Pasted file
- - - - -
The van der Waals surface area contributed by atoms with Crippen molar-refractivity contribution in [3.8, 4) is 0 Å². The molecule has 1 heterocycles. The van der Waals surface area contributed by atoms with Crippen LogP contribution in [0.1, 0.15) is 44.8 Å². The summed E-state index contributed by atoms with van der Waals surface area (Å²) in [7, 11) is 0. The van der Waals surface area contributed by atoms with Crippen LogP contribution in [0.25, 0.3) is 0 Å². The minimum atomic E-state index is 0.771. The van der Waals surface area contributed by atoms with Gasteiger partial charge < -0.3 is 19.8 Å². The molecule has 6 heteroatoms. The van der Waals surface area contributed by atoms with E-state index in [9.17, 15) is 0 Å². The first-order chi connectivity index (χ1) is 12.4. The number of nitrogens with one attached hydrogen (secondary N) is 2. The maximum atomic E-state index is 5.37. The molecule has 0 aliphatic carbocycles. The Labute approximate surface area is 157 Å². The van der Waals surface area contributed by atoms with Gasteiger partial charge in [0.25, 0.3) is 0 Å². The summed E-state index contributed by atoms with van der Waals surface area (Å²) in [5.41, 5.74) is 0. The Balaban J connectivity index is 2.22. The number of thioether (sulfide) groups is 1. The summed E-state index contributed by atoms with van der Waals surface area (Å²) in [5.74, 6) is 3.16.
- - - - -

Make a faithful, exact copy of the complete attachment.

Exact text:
The van der Waals surface area contributed by atoms with Crippen molar-refractivity contribution in [3.8, 4) is 0 Å². The molecule has 1 heterocycles. The van der Waals surface area contributed by atoms with Crippen LogP contribution in [0.1, 0.15) is 44.8 Å². The summed E-state index contributed by atoms with van der Waals surface area (Å²) in [7, 11) is 0. The van der Waals surface area contributed by atoms with Crippen LogP contribution in [0.25, 0.3) is 0 Å². The minimum atomic E-state index is 0.771. The van der Waals surface area contributed by atoms with Gasteiger partial charge < -0.3 is 19.8 Å². The molecule has 6 heteroatoms. The van der Waals surface area contributed by atoms with E-state index in [9.17, 15) is 0 Å². The first-order chi connectivity index (χ1) is 12.4. The number of nitrogens with one attached hydrogen (secondary N) is 2. The maximum atomic E-state index is 5.37. The molecule has 0 aliphatic carbocycles. The Labute approximate surface area is 157 Å². The van der Waals surface area contributed by atoms with Gasteiger partial charge in [0.25, 0.3) is 0 Å². The summed E-state index contributed by atoms with van der Waals surface area (Å²) in [5.41, 5.74) is 0. The Balaban J connectivity index is 2.22. The number of thioether (sulfide) groups is 1. The summed E-state index contributed by atoms with van der Waals surface area (Å²) in [5.74, 6) is 3.16.